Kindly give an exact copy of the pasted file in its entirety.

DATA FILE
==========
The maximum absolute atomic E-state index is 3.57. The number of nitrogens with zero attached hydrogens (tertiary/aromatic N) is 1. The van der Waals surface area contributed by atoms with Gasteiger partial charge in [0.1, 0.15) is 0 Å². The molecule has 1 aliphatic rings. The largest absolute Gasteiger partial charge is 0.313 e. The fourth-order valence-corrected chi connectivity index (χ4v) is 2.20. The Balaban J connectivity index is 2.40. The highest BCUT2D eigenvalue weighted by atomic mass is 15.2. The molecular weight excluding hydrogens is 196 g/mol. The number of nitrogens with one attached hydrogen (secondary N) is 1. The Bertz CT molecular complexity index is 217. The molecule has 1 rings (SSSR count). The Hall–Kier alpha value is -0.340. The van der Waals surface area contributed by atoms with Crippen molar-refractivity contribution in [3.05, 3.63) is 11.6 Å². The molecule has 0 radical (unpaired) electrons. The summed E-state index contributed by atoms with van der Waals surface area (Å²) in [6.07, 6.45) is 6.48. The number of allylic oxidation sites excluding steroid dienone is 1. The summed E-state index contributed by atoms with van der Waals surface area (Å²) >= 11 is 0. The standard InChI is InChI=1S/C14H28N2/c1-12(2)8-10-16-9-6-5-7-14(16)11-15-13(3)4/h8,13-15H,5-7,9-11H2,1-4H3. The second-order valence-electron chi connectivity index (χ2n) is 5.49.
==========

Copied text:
The maximum absolute atomic E-state index is 3.57. The number of nitrogens with zero attached hydrogens (tertiary/aromatic N) is 1. The van der Waals surface area contributed by atoms with Gasteiger partial charge in [0.1, 0.15) is 0 Å². The molecule has 1 aliphatic rings. The largest absolute Gasteiger partial charge is 0.313 e. The fourth-order valence-corrected chi connectivity index (χ4v) is 2.20. The Balaban J connectivity index is 2.40. The highest BCUT2D eigenvalue weighted by atomic mass is 15.2. The molecular weight excluding hydrogens is 196 g/mol. The number of nitrogens with one attached hydrogen (secondary N) is 1. The Bertz CT molecular complexity index is 217. The molecule has 1 rings (SSSR count). The Hall–Kier alpha value is -0.340. The van der Waals surface area contributed by atoms with Crippen molar-refractivity contribution in [3.05, 3.63) is 11.6 Å². The molecule has 0 radical (unpaired) electrons. The summed E-state index contributed by atoms with van der Waals surface area (Å²) in [6.07, 6.45) is 6.48. The number of allylic oxidation sites excluding steroid dienone is 1. The summed E-state index contributed by atoms with van der Waals surface area (Å²) >= 11 is 0. The standard InChI is InChI=1S/C14H28N2/c1-12(2)8-10-16-9-6-5-7-14(16)11-15-13(3)4/h8,13-15H,5-7,9-11H2,1-4H3. The second-order valence-electron chi connectivity index (χ2n) is 5.49.